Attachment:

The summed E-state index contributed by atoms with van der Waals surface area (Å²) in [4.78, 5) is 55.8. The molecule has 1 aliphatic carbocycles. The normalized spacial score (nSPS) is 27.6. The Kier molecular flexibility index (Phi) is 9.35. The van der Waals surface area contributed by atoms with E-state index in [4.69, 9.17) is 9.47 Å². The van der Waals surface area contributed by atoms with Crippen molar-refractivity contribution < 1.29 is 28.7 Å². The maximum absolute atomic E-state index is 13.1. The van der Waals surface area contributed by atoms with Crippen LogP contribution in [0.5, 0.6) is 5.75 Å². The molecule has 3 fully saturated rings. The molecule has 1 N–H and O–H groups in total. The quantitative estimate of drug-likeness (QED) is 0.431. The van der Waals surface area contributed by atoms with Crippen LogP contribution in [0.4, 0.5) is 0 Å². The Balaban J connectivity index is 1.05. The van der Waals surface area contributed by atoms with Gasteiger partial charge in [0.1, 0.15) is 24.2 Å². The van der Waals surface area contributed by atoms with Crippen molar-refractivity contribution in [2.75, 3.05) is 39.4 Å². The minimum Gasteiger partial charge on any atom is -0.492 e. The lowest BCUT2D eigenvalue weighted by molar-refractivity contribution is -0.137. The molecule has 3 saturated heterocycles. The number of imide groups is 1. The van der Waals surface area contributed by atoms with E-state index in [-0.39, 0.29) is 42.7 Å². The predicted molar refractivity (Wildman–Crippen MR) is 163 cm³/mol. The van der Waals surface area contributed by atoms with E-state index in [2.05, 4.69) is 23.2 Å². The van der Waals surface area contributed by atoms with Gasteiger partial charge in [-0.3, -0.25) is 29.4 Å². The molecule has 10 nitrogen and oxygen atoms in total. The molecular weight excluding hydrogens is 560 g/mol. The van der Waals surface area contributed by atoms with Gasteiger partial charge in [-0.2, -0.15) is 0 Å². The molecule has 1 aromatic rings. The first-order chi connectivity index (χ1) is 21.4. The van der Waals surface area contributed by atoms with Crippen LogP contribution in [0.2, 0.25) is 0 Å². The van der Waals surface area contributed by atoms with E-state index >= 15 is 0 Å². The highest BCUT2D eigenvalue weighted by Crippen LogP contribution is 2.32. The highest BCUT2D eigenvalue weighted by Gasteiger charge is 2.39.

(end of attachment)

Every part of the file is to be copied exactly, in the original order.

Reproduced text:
The summed E-state index contributed by atoms with van der Waals surface area (Å²) in [4.78, 5) is 55.8. The molecule has 1 aliphatic carbocycles. The normalized spacial score (nSPS) is 27.6. The Kier molecular flexibility index (Phi) is 9.35. The van der Waals surface area contributed by atoms with E-state index in [4.69, 9.17) is 9.47 Å². The van der Waals surface area contributed by atoms with Crippen molar-refractivity contribution < 1.29 is 28.7 Å². The maximum absolute atomic E-state index is 13.1. The van der Waals surface area contributed by atoms with Crippen LogP contribution in [0.5, 0.6) is 5.75 Å². The molecule has 3 fully saturated rings. The molecule has 1 N–H and O–H groups in total. The quantitative estimate of drug-likeness (QED) is 0.431. The van der Waals surface area contributed by atoms with Crippen LogP contribution in [0.4, 0.5) is 0 Å². The Balaban J connectivity index is 1.05. The van der Waals surface area contributed by atoms with Gasteiger partial charge in [0.1, 0.15) is 24.2 Å². The van der Waals surface area contributed by atoms with Crippen molar-refractivity contribution in [2.75, 3.05) is 39.4 Å². The minimum Gasteiger partial charge on any atom is -0.492 e. The lowest BCUT2D eigenvalue weighted by molar-refractivity contribution is -0.137. The molecule has 3 saturated heterocycles. The number of imide groups is 1. The van der Waals surface area contributed by atoms with E-state index in [-0.39, 0.29) is 42.7 Å². The predicted molar refractivity (Wildman–Crippen MR) is 163 cm³/mol. The van der Waals surface area contributed by atoms with E-state index in [2.05, 4.69) is 23.2 Å². The van der Waals surface area contributed by atoms with Gasteiger partial charge in [-0.3, -0.25) is 29.4 Å². The molecule has 10 nitrogen and oxygen atoms in total. The molecular weight excluding hydrogens is 560 g/mol. The van der Waals surface area contributed by atoms with Gasteiger partial charge in [-0.2, -0.15) is 0 Å². The molecule has 1 aromatic rings. The first-order chi connectivity index (χ1) is 21.4. The van der Waals surface area contributed by atoms with Crippen LogP contribution in [0.2, 0.25) is 0 Å². The van der Waals surface area contributed by atoms with E-state index >= 15 is 0 Å². The highest BCUT2D eigenvalue weighted by Crippen LogP contribution is 2.32. The highest BCUT2D eigenvalue weighted by Gasteiger charge is 2.39.